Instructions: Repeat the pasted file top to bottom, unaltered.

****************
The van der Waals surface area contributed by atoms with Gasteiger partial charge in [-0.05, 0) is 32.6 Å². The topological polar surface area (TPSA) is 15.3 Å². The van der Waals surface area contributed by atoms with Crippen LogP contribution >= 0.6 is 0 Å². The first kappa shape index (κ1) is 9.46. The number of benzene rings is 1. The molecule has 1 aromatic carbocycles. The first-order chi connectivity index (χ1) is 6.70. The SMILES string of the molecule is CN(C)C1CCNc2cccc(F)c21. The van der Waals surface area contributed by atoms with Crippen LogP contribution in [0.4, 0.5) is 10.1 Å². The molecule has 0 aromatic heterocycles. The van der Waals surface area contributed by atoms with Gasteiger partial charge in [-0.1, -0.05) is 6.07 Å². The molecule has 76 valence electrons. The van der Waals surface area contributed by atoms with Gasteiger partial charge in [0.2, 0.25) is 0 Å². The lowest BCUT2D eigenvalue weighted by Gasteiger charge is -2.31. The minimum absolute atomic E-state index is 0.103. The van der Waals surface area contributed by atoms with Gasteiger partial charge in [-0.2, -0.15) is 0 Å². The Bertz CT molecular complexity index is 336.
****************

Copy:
The van der Waals surface area contributed by atoms with Gasteiger partial charge in [-0.05, 0) is 32.6 Å². The topological polar surface area (TPSA) is 15.3 Å². The van der Waals surface area contributed by atoms with Crippen LogP contribution >= 0.6 is 0 Å². The first kappa shape index (κ1) is 9.46. The number of benzene rings is 1. The molecule has 1 aromatic carbocycles. The first-order chi connectivity index (χ1) is 6.70. The SMILES string of the molecule is CN(C)C1CCNc2cccc(F)c21. The van der Waals surface area contributed by atoms with Crippen LogP contribution in [0.4, 0.5) is 10.1 Å². The molecule has 0 aromatic heterocycles. The van der Waals surface area contributed by atoms with Gasteiger partial charge in [-0.1, -0.05) is 6.07 Å². The molecule has 76 valence electrons. The van der Waals surface area contributed by atoms with Gasteiger partial charge in [0.2, 0.25) is 0 Å². The lowest BCUT2D eigenvalue weighted by Gasteiger charge is -2.31. The minimum absolute atomic E-state index is 0.103. The van der Waals surface area contributed by atoms with Gasteiger partial charge in [-0.2, -0.15) is 0 Å². The Bertz CT molecular complexity index is 336.